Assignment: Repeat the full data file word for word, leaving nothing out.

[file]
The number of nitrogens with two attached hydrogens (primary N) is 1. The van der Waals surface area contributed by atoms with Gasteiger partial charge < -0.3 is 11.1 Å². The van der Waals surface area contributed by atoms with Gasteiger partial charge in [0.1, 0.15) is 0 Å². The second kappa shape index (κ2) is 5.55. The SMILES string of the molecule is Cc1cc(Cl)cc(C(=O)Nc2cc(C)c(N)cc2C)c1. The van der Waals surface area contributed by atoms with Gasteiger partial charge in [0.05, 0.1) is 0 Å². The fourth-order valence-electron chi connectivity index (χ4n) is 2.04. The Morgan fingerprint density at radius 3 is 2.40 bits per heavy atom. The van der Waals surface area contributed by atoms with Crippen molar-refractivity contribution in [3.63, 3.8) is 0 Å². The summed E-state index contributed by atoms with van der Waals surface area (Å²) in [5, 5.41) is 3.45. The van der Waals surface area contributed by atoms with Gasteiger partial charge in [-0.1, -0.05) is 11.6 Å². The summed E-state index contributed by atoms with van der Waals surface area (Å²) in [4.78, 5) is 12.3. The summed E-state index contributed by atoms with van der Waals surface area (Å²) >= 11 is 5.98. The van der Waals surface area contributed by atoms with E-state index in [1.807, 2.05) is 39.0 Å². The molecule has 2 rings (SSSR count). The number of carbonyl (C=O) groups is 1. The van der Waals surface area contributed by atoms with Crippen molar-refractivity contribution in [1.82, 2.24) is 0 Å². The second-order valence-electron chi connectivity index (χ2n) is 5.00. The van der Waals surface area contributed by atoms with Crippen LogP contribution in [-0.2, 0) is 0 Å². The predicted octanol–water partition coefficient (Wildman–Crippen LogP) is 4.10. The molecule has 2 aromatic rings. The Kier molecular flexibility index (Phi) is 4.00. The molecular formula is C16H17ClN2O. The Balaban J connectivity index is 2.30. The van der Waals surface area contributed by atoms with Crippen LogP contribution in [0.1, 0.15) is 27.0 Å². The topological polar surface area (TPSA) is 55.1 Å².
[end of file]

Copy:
The number of nitrogens with two attached hydrogens (primary N) is 1. The van der Waals surface area contributed by atoms with Gasteiger partial charge < -0.3 is 11.1 Å². The van der Waals surface area contributed by atoms with Gasteiger partial charge in [0.1, 0.15) is 0 Å². The second kappa shape index (κ2) is 5.55. The SMILES string of the molecule is Cc1cc(Cl)cc(C(=O)Nc2cc(C)c(N)cc2C)c1. The van der Waals surface area contributed by atoms with Gasteiger partial charge in [0.05, 0.1) is 0 Å². The fourth-order valence-electron chi connectivity index (χ4n) is 2.04. The Morgan fingerprint density at radius 3 is 2.40 bits per heavy atom. The van der Waals surface area contributed by atoms with Crippen molar-refractivity contribution in [3.63, 3.8) is 0 Å². The summed E-state index contributed by atoms with van der Waals surface area (Å²) in [5, 5.41) is 3.45. The van der Waals surface area contributed by atoms with Gasteiger partial charge in [-0.1, -0.05) is 11.6 Å². The summed E-state index contributed by atoms with van der Waals surface area (Å²) in [4.78, 5) is 12.3. The summed E-state index contributed by atoms with van der Waals surface area (Å²) >= 11 is 5.98. The van der Waals surface area contributed by atoms with E-state index in [1.807, 2.05) is 39.0 Å². The molecule has 2 rings (SSSR count). The number of carbonyl (C=O) groups is 1. The van der Waals surface area contributed by atoms with Crippen molar-refractivity contribution in [1.82, 2.24) is 0 Å². The second-order valence-electron chi connectivity index (χ2n) is 5.00. The van der Waals surface area contributed by atoms with Crippen LogP contribution in [-0.2, 0) is 0 Å². The predicted octanol–water partition coefficient (Wildman–Crippen LogP) is 4.10. The molecule has 2 aromatic rings. The Kier molecular flexibility index (Phi) is 4.00. The molecular formula is C16H17ClN2O. The Balaban J connectivity index is 2.30. The van der Waals surface area contributed by atoms with Crippen LogP contribution in [0.1, 0.15) is 27.0 Å². The topological polar surface area (TPSA) is 55.1 Å².